The only non-theater show in this year's Fertile Ground Festival, the annual showcase features deep cuts from the strange, imaginative world of local independent animation. Read our preview of Fertile Ground here. 5th Avenue Cinema, 510 SW Hall St., fertilegroundpdx.com. 1 pm. $10.
Rally Pizza Sunday Dinner
The best new restaurant in Vancouver will offer up a five-course Sunday feast. For $40 you get five courses that include lamb, porchetta or pizza—plus saffron pasta, fritto misto and a cannoli sundae. Italian wine pairing is $20 more. MATTHEW KORFHAGE. Rally Pizza, 8070 E Mill Plain Blvd., Vancouver, WA 98664, 360-524-9000, rallypizza.com. 5-9 pm.
Converge, Sumac, Cult Leader
Active since 1990, Massachusetts metalcore titans Converge have outlived and outplayed contemporaries and stylistic offspring alike. The quartet took a five-year break—their longest ever—between 2012's All We Love We Leave Behind and last November's withering The Dusk in Us. Each member explored new side projects in the interim and seemed to bring new tools to the table for Converge's vibrantly varied, anti-Trump-themed ninth studio album, which interspersed sinewy math-grind blasts with searing epics. Pound-for-pound, the quartet is the hardest working band in extreme music and seem likely to continue electrifying audiences for another few decades. PATRICK LYONS. Bossanova Ballroom, 722 E Burnside St, 503-206-7630. 7 pm. Sold out. All ages.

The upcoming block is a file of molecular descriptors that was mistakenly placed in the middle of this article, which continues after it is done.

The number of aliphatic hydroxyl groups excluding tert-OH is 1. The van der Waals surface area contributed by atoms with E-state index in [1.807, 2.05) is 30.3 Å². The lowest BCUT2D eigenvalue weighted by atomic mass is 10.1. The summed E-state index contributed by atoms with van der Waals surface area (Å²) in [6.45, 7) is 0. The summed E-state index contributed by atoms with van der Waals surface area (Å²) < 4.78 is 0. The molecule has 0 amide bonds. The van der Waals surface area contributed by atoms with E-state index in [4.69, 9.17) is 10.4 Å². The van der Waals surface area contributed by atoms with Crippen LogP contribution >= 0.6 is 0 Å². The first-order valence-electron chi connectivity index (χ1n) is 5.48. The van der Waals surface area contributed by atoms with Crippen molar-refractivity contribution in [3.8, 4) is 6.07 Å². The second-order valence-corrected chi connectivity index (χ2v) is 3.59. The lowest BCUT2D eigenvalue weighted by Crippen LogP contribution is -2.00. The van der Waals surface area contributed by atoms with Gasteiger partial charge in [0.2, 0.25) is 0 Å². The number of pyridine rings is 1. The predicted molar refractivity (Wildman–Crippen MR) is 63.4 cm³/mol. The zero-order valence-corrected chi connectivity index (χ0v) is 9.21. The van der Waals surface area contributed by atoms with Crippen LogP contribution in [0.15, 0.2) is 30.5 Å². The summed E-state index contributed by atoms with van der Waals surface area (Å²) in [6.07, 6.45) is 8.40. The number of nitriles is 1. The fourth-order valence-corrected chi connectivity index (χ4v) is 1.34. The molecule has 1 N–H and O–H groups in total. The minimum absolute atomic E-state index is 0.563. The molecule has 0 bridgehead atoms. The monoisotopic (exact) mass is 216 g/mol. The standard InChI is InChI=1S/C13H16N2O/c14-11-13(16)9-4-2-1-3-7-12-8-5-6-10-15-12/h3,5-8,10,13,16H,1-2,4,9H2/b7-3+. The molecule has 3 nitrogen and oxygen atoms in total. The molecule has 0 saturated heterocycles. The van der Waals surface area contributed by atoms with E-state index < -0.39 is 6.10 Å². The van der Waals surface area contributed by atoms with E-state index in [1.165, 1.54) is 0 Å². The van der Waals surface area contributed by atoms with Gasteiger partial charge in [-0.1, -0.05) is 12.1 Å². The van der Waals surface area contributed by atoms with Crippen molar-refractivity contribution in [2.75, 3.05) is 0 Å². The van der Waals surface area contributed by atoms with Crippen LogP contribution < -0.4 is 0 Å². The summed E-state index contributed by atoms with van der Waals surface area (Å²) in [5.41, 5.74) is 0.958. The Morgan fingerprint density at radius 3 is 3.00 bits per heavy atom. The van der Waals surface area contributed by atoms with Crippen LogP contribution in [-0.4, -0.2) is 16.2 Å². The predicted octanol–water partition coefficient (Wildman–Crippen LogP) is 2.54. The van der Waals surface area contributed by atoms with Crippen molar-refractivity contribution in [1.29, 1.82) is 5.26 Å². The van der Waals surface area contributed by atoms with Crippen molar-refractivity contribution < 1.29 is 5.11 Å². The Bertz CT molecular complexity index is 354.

Two Love Stories and Teething
M/f Duet, choreographed and performed by Berlin's Marissa Rae Niederhauser, uses duets to depict relationships in just about every way that's traditionally ignored by dance. There are slow, dragging movements; alarmingly violent thrashing and a scene where the dancers sit on the stage with backs turned to one another. Niederhauser is stopping by the dedicatedly experimental Performance Works NW for a single show of M/f that she'll perform with Seattle's Aaron Swartzman, plus a new solo piece called Teething. Performance Works NW, 4625 SE 67th Ave., pwnw-pdx.org. 7:30 pm Sunday, Jan. 21. $12-$15.
Yung Lean, Thaiboy Digital
In a different time—2004, say—Sweden's Yung Lean wouldn't be a rapper at all. Instead, he'd lacquer on a pair of Mudd Jeans, dye his hair black and start a screamo band. Lean's blend of apathy, angst, insecurity and sincere sadness about failing to connect with people would've sounded magnificent screeched over drop-D guitars. But it's 2018, and rap is the biggest genre in the world, so he has innovated a unique species called "sad boy rap," which opened doors for American peers such as Blackbear and the late Lil Peep. Lean's 2013 effort, Unknown Death 2002, was lyrically immature and musically scattered, but its raw missteps revealed the fuzzy outline of star potential, which was realized with last year's Stranger. The album places Lean's affectless, tranquilized flow over simple, downtempo beats that sound like discards from a guided meditation podcast or the B-sides of a jj album. While the melancholy of previous projects felt superficial, for aesthetic sake and nothing more, the despair of Stranger rings truer than ever before. Songs like "Red Bottom Sky" and "Muddy Bottom Sea" are sad and bleak, sure, but they're also catchy as hell. JUSTIN CARROLL-ALLAN. Hawthorne Theatre, 1507 SE 39 Ave., 503-233-7100. 8 pm Sunday, Jan. 21. $20 advance, $25 day of show. All ages.